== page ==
Alleged unmarked reburials probed Laurel cemetery denies charges of ex-groundskeeper

February 05, 1996|By Joe Mathews | Joe Mathews,SUN STAFF

Prosecutors in Prince George's County are investigating whether a Laurel cemetery removed bodies, caskets and burial vaults from some graves and reburied them in unmarked areas of the property.

The investigation stems from allegations made by a former cemetery groundskeeper, Frank Della of Fairfax, Va., after he was fired in August from Maryland National Memorial Park in Laurel.

According to documents provided to investigators, interviews with former employees and a source in the criminal justice system familiar with the probe, Mr. Della told the state's attorney's office that between February 1986 and July 1990, there were as many as a dozen such reburials at the cemetery.

They involved cases in which the remains could not be identified or family members could not be found, Mr. Della told investigators.

A source familiar with the investigation said last week that the probe was "close to a conclusion," and no decision has been made on whether to file charges. Under state law, unauthorized reburials and destruction or defacement of any object associated with a burial are misdemeanors.

Mack Day, the cemetery's director of sales and spokesman, and several current and former employees have said in interviews that no such reburials occurred.

"I don't know anything about it," said Mr. Day, who began working at the cemetery in 1991. "And I don't think it could be true."

Richard Stambaugh, who supervised the cemetery's grounds crew from September 1987 to October 1991, said in an interview that there were "dump" areas at the cemetery but that they were used only for flowers and other refuse from burials.

Mr. Stambaugh said there were occasions when the crew found bodies that had been buried in the wrong place. But in such cases, he and other employees always studied the cemetery's records until they identified the remains, and then moved the bodies to where they were supposed to have been buried.

Maryland National Memorial Park is spread over more than 200 acres along Route 1 in Laurel; 97 acres have been divided into plots that are considered to be "in use," Mr. Day said. The cemetery was all-black and known as Carver Memorial Park when New York-based Hig Corp. bought it in 1957. The name changed when the cemetery was integrated.

The cemetery investigation is occurring while legislators in Annapolis are introducing at least three bills that would create a state board with the power to license cemetery owners.

Cemetery owners long have fought attempts at increased regulation, but owners acknowledge that the investigation in Laurel has become a liability, despite their efforts to portray it as an isolated case.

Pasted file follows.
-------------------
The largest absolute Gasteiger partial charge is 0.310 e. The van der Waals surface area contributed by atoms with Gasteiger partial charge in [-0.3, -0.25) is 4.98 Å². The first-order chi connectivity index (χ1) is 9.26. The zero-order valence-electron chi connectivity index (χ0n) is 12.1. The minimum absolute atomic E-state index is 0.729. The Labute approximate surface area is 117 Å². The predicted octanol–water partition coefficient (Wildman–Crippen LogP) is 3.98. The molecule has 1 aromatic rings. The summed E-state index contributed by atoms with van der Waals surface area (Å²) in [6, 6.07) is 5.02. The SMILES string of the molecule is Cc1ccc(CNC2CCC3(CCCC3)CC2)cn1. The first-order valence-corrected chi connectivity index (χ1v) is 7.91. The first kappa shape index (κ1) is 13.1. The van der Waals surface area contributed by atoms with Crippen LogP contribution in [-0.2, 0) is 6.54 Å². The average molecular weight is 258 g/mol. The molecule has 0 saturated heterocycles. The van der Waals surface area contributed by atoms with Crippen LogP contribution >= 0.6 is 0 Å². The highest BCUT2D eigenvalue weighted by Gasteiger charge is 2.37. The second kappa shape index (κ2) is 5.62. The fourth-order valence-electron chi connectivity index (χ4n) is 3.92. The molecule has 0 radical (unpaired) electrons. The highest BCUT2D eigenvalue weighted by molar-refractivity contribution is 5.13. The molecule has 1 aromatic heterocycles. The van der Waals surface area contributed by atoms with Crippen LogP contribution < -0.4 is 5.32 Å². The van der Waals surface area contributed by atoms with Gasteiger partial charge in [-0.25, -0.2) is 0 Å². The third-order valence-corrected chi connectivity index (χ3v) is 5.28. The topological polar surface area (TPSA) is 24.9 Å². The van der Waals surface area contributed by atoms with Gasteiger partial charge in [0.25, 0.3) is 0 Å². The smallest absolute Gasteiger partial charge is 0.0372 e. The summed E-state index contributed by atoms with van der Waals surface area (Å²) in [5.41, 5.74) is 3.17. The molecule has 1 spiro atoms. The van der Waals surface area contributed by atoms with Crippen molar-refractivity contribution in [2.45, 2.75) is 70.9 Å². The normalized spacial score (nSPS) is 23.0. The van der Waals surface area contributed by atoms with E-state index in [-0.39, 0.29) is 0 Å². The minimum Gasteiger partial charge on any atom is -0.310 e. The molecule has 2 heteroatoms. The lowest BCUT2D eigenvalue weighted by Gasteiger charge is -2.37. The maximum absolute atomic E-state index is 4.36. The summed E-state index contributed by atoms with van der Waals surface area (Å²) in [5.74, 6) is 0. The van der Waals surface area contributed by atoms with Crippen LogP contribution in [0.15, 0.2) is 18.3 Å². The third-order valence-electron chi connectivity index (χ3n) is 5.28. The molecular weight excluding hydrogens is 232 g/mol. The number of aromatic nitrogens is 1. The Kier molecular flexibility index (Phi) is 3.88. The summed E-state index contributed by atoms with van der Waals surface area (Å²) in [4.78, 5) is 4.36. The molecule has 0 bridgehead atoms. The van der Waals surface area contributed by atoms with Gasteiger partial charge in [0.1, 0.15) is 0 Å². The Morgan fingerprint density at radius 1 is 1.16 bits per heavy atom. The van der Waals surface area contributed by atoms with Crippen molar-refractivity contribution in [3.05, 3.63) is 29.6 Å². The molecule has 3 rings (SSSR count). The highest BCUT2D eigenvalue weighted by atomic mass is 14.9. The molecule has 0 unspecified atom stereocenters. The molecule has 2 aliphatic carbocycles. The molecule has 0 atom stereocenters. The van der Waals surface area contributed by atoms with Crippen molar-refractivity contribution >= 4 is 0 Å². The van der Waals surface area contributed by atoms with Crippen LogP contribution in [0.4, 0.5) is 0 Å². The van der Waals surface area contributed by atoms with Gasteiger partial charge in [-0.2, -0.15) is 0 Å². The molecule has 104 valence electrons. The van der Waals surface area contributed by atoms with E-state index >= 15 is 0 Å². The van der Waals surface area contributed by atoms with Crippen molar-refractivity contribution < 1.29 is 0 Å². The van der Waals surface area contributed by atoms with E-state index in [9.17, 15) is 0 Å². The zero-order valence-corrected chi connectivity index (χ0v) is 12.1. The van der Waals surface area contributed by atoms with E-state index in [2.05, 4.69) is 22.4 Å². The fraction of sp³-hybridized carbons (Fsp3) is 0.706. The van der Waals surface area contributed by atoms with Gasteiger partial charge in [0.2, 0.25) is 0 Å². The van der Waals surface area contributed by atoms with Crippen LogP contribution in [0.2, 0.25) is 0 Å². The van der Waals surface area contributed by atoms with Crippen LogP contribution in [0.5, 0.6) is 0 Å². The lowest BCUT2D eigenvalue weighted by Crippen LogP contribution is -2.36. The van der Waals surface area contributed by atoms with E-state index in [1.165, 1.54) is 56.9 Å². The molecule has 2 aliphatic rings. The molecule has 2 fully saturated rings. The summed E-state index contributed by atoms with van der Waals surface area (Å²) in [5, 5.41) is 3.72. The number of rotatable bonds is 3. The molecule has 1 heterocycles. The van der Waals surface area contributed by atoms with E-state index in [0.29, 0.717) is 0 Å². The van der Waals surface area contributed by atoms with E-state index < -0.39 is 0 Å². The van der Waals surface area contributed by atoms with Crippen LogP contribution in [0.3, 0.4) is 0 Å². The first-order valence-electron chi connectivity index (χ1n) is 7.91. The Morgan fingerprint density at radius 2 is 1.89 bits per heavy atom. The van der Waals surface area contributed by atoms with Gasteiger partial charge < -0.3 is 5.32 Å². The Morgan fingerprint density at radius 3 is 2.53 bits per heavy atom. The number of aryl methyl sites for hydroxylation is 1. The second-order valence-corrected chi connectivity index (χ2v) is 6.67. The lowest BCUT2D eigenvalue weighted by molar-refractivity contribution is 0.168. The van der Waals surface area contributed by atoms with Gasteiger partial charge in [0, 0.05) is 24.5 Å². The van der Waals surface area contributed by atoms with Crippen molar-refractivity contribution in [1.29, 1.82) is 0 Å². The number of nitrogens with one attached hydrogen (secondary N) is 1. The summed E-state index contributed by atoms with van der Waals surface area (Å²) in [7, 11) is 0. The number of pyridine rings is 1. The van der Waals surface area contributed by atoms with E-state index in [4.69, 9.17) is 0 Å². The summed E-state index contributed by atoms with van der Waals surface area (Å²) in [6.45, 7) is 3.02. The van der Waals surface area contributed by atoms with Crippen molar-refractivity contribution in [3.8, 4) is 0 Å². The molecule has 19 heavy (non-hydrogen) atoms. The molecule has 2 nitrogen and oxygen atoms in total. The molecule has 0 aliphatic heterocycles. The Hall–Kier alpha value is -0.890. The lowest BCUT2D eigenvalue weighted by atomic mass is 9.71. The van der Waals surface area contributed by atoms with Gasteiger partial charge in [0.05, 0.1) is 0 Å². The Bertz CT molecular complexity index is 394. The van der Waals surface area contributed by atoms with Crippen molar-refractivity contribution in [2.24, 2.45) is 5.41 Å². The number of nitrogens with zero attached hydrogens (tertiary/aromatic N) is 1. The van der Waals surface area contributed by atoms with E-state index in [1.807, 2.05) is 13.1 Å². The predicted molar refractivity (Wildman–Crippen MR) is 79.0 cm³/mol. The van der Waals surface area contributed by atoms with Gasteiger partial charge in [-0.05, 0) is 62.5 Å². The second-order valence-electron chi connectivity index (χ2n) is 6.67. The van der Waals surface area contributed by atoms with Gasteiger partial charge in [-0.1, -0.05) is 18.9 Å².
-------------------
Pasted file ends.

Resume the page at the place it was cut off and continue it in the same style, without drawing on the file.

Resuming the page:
Hig's president, Barry Tenzer, has not returned repeated phone calls over the past two months. Mr. Day said Mr. Tenzer would have no comment on the investigation.

The reburials at the cemetery allegedly took place when employees dug graves for new burials and discovered that another body was already buried there. When they couldn't identify the remains or find the family, Mr. Della told investigators, it was "common practice" to rebury the bodies in "unrecorded dump sites."

Investigators think that in some cases, vaults and caskets were destroyed or discarded in a wooded area on the west side of the cemetery.

A visitor walking in that area as recently as last week could see, in full view, a twisted, rusted object resembling a casket top in an area where a former employee says an old casket top was discarded 10 years ago.

Prince George's prosecutors are taking the allegations seriously and are prepared to bring sophisticated ground-penetrating radar to the cemetery to plumb the soil in reputed dump sites, according to former employees and the source close to the investigation.

The investigation of Maryland National began one morning in December, when Detective Sgt. Fran Barnes of the Prince George's state's attorney's office, acting on information from Mr. Della, showed up unannounced at the cemetery.

In an above-ground mausoleum, he discovered a waterlogged casket with holes punched in it. And in the central section of the cemetery, he found two bodies in a grave where only one person was to have been buried.

One of the two bodies is believed to be that of Army veteran William H. Thompson, but has not been positively identified. The body, which was buried in 1970, has been at the state medical examiner's office in Baltimore for two weeks.

The chief medical examiner, Dr. John E. Smialek, said that because the casket had broken open and the remains exposed to the ground and water, only a few parts of the skeleton are preserved.

Dr. Smialek said his office will "reconstruct the skeleton as effectively as we can," then compare it with pictures and Army records of Mr. Thompson, who was supposed to have been buried in a grave 12 feet away.

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